Welcome home, girl.
As a girl adjusts and adapts to her old home become new, specifically her repatriation to her homeland, she spends time in her head. Lots of time in her head, noting and notating what it means to come “home” and to be “back in the USA”. Among these notations are the telling moments in her psyche where upon hearing phrases from those outside her head such as: “Welcome Home” and “It must be good to be back” there is a distinct non-recognition that those sentiments apply to her at all. It’s not that she’s unhappy in her new place. On the contrary, she’s taking it in and taking it on as the days unfold, consciously creating “HOME” and building happiness for herself and her children. But there is a small amount of disconnect as she transitions, a surreal quality to the whole of the movement, if you will. Something like walking through a fog perhaps. And like an early morning fog rolling off the water, it takes a bit of time for the sun to penetrate and open clear vision upon the day.
I know a girl like that.
She’s taking her time.
As often happens with me when I sit down to write, I had a fully other notion of what I was sitting down to write about than what just now trickled from my fingertips. It’s taken some time for me but I have learned to trust the process of letting my thoughts flow and allowing words to take shape as they will. I tend to look at these moments, these times where my thoughts take charge and my fingers write what they please rather than what I planned, to be truth telling moments. Possibly barrier-less glimpses into what I really need to say versus what I think I want to say or even should say. At the end of the day, I suppose that’s what keeping a blog is all about for me, anyway. This is the place I declared I would let my creativity flow. This would be the place for me to express myself. I am conscious, yes, that I am doing just that in a venue where others come to read and it wouldn’t be honest to say that doesn’t affect at least the way I edit a piece before I hit “publish”. It does, however, cut me wide swath in what I can say or do here. That’s a tremendous freedom feeling.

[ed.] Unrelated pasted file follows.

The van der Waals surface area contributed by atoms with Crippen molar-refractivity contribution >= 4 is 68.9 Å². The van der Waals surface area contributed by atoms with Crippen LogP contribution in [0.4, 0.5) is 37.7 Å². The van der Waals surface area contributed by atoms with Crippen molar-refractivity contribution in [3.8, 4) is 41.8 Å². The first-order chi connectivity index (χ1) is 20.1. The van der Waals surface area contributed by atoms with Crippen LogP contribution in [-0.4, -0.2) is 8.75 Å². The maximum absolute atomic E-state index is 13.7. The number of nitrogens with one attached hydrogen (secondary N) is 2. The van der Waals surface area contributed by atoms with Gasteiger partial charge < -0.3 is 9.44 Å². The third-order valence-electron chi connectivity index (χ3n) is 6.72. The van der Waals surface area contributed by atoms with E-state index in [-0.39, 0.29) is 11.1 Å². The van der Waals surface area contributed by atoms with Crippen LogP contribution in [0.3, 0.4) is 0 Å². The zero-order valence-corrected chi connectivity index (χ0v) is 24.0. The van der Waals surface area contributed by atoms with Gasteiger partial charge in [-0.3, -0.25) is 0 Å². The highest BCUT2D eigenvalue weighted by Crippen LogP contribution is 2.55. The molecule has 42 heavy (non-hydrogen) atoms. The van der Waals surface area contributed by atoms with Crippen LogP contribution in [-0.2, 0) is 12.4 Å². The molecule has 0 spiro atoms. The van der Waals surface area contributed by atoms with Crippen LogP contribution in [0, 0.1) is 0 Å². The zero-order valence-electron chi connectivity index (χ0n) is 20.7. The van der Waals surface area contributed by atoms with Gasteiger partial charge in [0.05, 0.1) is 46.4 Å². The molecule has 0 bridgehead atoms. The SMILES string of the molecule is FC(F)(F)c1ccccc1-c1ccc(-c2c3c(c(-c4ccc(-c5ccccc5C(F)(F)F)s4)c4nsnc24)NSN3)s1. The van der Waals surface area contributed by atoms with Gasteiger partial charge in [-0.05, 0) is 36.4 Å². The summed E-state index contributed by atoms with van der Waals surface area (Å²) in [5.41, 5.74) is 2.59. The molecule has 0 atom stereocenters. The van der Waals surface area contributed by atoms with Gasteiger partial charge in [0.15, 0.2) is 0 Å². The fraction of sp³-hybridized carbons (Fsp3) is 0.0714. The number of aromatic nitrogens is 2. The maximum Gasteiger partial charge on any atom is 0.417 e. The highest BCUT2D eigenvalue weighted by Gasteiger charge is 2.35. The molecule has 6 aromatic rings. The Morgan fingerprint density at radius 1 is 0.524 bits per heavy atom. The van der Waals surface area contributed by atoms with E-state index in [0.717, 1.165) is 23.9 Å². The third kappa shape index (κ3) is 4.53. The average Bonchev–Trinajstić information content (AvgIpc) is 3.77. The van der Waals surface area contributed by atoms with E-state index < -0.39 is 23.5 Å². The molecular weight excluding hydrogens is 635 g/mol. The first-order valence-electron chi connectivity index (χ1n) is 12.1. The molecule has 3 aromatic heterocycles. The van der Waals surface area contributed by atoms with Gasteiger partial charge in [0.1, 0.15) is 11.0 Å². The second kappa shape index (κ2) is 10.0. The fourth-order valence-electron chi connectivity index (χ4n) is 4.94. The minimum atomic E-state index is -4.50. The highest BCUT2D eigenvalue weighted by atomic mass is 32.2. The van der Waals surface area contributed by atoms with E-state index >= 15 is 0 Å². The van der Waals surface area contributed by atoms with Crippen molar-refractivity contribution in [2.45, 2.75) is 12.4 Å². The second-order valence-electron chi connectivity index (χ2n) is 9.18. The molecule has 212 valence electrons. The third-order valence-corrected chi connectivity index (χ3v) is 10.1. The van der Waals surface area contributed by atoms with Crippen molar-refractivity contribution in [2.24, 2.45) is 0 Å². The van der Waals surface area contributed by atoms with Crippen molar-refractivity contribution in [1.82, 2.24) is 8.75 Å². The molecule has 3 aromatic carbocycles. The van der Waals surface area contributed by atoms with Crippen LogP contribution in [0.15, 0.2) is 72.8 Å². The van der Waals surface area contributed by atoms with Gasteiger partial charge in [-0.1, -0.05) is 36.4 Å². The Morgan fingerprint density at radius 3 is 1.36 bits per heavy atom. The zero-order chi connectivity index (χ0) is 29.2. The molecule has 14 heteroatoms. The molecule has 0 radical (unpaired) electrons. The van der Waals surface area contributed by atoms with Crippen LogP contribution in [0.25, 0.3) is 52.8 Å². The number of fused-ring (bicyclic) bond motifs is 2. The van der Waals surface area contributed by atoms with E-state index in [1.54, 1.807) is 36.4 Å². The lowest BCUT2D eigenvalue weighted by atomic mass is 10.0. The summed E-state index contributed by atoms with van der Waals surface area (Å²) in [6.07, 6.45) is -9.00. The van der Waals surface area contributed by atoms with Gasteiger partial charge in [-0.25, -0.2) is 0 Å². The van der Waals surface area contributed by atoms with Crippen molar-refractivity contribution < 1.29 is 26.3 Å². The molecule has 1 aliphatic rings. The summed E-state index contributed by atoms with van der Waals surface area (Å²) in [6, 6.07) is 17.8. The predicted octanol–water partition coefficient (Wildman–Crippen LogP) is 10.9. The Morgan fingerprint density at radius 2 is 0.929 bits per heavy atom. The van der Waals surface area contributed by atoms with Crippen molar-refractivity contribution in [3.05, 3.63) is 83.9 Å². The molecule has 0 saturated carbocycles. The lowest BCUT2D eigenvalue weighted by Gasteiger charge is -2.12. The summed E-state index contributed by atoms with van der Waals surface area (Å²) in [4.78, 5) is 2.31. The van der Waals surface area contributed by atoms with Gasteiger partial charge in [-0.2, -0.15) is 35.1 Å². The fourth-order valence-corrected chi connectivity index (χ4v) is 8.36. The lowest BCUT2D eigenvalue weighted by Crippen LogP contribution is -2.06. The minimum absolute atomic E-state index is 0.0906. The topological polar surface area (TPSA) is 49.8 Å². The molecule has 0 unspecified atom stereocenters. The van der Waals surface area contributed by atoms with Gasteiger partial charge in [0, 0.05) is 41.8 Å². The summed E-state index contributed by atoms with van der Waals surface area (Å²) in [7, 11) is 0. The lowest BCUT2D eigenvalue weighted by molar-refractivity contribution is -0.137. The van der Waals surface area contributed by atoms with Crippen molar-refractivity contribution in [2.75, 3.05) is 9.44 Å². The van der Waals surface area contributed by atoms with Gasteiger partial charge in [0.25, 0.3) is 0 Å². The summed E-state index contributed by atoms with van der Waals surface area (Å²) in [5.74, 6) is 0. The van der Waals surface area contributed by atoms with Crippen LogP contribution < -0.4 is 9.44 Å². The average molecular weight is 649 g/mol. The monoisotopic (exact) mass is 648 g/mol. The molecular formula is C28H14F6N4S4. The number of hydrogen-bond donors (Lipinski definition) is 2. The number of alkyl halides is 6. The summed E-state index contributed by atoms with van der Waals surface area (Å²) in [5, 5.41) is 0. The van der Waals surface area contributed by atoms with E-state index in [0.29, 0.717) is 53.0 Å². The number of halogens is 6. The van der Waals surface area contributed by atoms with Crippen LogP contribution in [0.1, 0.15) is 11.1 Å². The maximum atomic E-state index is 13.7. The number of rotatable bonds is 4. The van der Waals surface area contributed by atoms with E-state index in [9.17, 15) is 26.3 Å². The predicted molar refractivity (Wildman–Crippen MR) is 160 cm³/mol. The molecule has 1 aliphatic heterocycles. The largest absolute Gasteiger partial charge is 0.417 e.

My lovely friends and my readers who are my friends, your support is appreciated in ways bigger than there are words to express. (And trust me, I know some big words.) I recognize that my presence at this page has been sketchy at best since I opened it. I would like to change that up just a bit. I won’t promise you anything beyond what I believe I am capable of delivering upon, so this is no declaration that I will see you here tomorrow, by any means. Or, maybe it is. What I can definitively say it is, is an invitation to stay with me while I find my way and my rhythm. If you know me well, or know me at all, you’ll know I always have something to say.
Sometimes that something surprises even me.